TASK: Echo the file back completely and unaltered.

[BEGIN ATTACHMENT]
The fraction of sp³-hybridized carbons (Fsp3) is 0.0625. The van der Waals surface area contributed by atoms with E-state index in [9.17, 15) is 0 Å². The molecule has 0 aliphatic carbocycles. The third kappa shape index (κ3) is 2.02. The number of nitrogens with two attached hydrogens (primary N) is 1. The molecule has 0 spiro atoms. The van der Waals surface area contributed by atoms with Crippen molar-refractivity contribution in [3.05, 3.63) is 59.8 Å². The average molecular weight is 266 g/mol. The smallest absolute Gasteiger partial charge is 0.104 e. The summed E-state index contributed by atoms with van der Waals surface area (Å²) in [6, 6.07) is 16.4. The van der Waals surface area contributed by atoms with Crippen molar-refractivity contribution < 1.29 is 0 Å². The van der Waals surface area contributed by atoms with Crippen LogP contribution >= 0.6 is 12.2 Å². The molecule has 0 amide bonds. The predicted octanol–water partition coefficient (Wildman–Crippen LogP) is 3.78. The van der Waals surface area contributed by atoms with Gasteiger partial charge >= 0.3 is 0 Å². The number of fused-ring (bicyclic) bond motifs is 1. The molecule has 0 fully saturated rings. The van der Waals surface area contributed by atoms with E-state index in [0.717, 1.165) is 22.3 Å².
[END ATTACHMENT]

The fraction of sp³-hybridized carbons (Fsp3) is 0.0625. The van der Waals surface area contributed by atoms with E-state index in [9.17, 15) is 0 Å². The molecule has 0 aliphatic carbocycles. The third kappa shape index (κ3) is 2.02. The number of nitrogens with two attached hydrogens (primary N) is 1. The molecule has 0 spiro atoms. The van der Waals surface area contributed by atoms with Crippen molar-refractivity contribution in [3.05, 3.63) is 59.8 Å². The average molecular weight is 266 g/mol. The smallest absolute Gasteiger partial charge is 0.104 e. The summed E-state index contributed by atoms with van der Waals surface area (Å²) in [6, 6.07) is 16.4. The van der Waals surface area contributed by atoms with Crippen molar-refractivity contribution < 1.29 is 0 Å². The van der Waals surface area contributed by atoms with Crippen LogP contribution >= 0.6 is 12.2 Å². The molecule has 0 amide bonds. The predicted octanol–water partition coefficient (Wildman–Crippen LogP) is 3.78. The van der Waals surface area contributed by atoms with Gasteiger partial charge >= 0.3 is 0 Å². The number of fused-ring (bicyclic) bond motifs is 1. The molecule has 0 fully saturated rings. The van der Waals surface area contributed by atoms with E-state index in [0.717, 1.165) is 22.3 Å².